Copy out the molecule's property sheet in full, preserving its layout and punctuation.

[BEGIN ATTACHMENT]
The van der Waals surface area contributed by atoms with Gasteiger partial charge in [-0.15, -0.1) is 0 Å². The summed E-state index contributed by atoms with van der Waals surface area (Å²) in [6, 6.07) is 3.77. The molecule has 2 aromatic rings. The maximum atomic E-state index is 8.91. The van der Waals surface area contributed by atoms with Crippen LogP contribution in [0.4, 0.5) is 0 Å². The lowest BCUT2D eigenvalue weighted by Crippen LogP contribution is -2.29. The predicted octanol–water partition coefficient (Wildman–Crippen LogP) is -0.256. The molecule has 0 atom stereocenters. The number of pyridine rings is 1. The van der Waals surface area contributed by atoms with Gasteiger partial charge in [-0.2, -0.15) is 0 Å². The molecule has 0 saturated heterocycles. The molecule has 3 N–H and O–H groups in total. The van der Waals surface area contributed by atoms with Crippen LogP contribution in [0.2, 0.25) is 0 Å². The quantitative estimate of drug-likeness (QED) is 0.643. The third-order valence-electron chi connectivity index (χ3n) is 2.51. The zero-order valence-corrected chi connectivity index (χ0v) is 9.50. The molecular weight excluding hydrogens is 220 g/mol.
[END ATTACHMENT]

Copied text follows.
The van der Waals surface area contributed by atoms with Gasteiger partial charge in [-0.15, -0.1) is 0 Å². The summed E-state index contributed by atoms with van der Waals surface area (Å²) in [6, 6.07) is 3.77. The molecule has 2 aromatic rings. The maximum atomic E-state index is 8.91. The van der Waals surface area contributed by atoms with Crippen LogP contribution in [0.4, 0.5) is 0 Å². The lowest BCUT2D eigenvalue weighted by Crippen LogP contribution is -2.29. The predicted octanol–water partition coefficient (Wildman–Crippen LogP) is -0.256. The molecule has 0 atom stereocenters. The number of pyridine rings is 1. The van der Waals surface area contributed by atoms with Gasteiger partial charge in [-0.2, -0.15) is 0 Å². The molecule has 0 saturated heterocycles. The molecule has 3 N–H and O–H groups in total. The van der Waals surface area contributed by atoms with Crippen LogP contribution in [0.2, 0.25) is 0 Å². The quantitative estimate of drug-likeness (QED) is 0.643. The third-order valence-electron chi connectivity index (χ3n) is 2.51. The zero-order valence-corrected chi connectivity index (χ0v) is 9.50. The molecular weight excluding hydrogens is 220 g/mol.